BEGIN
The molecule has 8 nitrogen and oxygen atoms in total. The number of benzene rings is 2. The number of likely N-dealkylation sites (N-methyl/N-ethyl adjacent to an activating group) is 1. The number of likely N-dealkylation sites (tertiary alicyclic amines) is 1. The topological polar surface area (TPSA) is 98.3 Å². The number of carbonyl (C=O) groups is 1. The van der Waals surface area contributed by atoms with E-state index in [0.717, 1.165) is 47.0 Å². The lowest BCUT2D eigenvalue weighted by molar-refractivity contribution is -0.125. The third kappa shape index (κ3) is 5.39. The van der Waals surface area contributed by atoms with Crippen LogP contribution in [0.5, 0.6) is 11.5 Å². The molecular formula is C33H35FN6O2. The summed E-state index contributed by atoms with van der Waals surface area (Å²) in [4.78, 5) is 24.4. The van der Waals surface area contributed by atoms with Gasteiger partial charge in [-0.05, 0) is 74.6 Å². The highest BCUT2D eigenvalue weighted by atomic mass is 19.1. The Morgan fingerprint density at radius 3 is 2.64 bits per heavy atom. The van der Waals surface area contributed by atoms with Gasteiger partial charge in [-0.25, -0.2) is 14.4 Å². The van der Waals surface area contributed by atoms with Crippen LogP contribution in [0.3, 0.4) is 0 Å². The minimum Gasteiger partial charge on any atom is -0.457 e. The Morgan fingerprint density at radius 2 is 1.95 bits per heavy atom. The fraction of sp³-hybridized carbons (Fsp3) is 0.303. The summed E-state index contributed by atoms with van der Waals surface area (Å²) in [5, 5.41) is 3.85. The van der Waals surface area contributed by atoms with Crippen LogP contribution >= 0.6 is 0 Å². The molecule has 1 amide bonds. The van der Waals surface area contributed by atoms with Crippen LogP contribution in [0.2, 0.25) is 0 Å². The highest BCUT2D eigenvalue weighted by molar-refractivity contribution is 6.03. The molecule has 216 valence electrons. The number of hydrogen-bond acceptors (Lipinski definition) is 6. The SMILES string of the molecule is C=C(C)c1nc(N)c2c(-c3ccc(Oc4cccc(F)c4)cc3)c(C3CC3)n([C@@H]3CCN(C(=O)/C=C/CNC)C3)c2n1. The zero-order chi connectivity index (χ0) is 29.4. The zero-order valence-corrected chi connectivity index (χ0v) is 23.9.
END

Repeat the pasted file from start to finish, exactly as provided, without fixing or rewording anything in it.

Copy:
The molecule has 8 nitrogen and oxygen atoms in total. The number of benzene rings is 2. The number of likely N-dealkylation sites (N-methyl/N-ethyl adjacent to an activating group) is 1. The number of likely N-dealkylation sites (tertiary alicyclic amines) is 1. The topological polar surface area (TPSA) is 98.3 Å². The number of carbonyl (C=O) groups is 1. The van der Waals surface area contributed by atoms with E-state index in [0.717, 1.165) is 47.0 Å². The lowest BCUT2D eigenvalue weighted by molar-refractivity contribution is -0.125. The third kappa shape index (κ3) is 5.39. The van der Waals surface area contributed by atoms with Crippen LogP contribution in [0.5, 0.6) is 11.5 Å². The molecular formula is C33H35FN6O2. The summed E-state index contributed by atoms with van der Waals surface area (Å²) in [4.78, 5) is 24.4. The van der Waals surface area contributed by atoms with Gasteiger partial charge in [-0.05, 0) is 74.6 Å². The highest BCUT2D eigenvalue weighted by atomic mass is 19.1. The Morgan fingerprint density at radius 3 is 2.64 bits per heavy atom. The van der Waals surface area contributed by atoms with Gasteiger partial charge in [-0.25, -0.2) is 14.4 Å². The van der Waals surface area contributed by atoms with Crippen LogP contribution in [0.3, 0.4) is 0 Å². The minimum Gasteiger partial charge on any atom is -0.457 e. The Morgan fingerprint density at radius 2 is 1.95 bits per heavy atom. The fraction of sp³-hybridized carbons (Fsp3) is 0.303. The summed E-state index contributed by atoms with van der Waals surface area (Å²) in [5, 5.41) is 3.85. The van der Waals surface area contributed by atoms with Crippen LogP contribution >= 0.6 is 0 Å². The molecule has 1 amide bonds. The van der Waals surface area contributed by atoms with Crippen LogP contribution in [0.2, 0.25) is 0 Å². The highest BCUT2D eigenvalue weighted by molar-refractivity contribution is 6.03. The molecule has 216 valence electrons. The number of hydrogen-bond acceptors (Lipinski definition) is 6. The SMILES string of the molecule is C=C(C)c1nc(N)c2c(-c3ccc(Oc4cccc(F)c4)cc3)c(C3CC3)n([C@@H]3CCN(C(=O)/C=C/CNC)C3)c2n1. The zero-order chi connectivity index (χ0) is 29.4. The zero-order valence-corrected chi connectivity index (χ0v) is 23.9.